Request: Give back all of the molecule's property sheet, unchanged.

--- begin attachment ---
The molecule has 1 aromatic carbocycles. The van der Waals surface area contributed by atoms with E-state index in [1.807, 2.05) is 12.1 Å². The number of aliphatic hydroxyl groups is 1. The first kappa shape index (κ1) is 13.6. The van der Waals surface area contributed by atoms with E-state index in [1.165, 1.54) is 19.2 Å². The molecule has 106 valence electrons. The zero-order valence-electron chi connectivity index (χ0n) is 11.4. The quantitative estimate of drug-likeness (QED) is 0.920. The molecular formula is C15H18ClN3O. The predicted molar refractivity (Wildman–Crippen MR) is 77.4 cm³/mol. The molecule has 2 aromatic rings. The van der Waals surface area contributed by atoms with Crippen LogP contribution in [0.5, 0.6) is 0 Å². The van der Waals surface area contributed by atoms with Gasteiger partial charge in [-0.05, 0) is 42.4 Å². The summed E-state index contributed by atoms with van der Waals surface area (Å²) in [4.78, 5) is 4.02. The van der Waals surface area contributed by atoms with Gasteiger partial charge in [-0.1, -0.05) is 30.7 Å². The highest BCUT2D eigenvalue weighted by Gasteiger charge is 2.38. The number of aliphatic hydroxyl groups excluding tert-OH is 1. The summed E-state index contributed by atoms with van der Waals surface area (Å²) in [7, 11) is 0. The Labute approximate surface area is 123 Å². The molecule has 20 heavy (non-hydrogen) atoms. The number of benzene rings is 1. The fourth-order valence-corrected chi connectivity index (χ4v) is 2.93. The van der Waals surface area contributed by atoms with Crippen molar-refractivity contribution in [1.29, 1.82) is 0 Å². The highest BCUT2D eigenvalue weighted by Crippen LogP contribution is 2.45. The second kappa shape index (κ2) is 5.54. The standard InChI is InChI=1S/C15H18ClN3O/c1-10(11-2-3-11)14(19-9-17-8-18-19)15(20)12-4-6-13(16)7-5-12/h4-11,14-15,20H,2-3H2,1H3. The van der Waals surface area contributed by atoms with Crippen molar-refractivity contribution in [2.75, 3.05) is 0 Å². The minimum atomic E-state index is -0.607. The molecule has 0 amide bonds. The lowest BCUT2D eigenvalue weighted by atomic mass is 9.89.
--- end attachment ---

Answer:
The molecule has 1 aromatic carbocycles. The van der Waals surface area contributed by atoms with E-state index in [1.807, 2.05) is 12.1 Å². The number of aliphatic hydroxyl groups is 1. The first kappa shape index (κ1) is 13.6. The van der Waals surface area contributed by atoms with E-state index in [1.165, 1.54) is 19.2 Å². The molecule has 106 valence electrons. The zero-order valence-electron chi connectivity index (χ0n) is 11.4. The quantitative estimate of drug-likeness (QED) is 0.920. The molecular formula is C15H18ClN3O. The predicted molar refractivity (Wildman–Crippen MR) is 77.4 cm³/mol. The molecule has 2 aromatic rings. The van der Waals surface area contributed by atoms with Crippen LogP contribution in [0.5, 0.6) is 0 Å². The van der Waals surface area contributed by atoms with Gasteiger partial charge in [-0.05, 0) is 42.4 Å². The summed E-state index contributed by atoms with van der Waals surface area (Å²) in [4.78, 5) is 4.02. The van der Waals surface area contributed by atoms with Gasteiger partial charge in [-0.1, -0.05) is 30.7 Å². The highest BCUT2D eigenvalue weighted by Gasteiger charge is 2.38. The number of aliphatic hydroxyl groups excluding tert-OH is 1. The summed E-state index contributed by atoms with van der Waals surface area (Å²) in [7, 11) is 0. The Labute approximate surface area is 123 Å². The molecule has 20 heavy (non-hydrogen) atoms. The number of benzene rings is 1. The fourth-order valence-corrected chi connectivity index (χ4v) is 2.93. The van der Waals surface area contributed by atoms with Crippen molar-refractivity contribution in [1.29, 1.82) is 0 Å². The highest BCUT2D eigenvalue weighted by Crippen LogP contribution is 2.45. The second kappa shape index (κ2) is 5.54. The standard InChI is InChI=1S/C15H18ClN3O/c1-10(11-2-3-11)14(19-9-17-8-18-19)15(20)12-4-6-13(16)7-5-12/h4-11,14-15,20H,2-3H2,1H3. The van der Waals surface area contributed by atoms with Crippen molar-refractivity contribution in [2.75, 3.05) is 0 Å². The minimum atomic E-state index is -0.607. The molecule has 0 amide bonds. The lowest BCUT2D eigenvalue weighted by atomic mass is 9.89.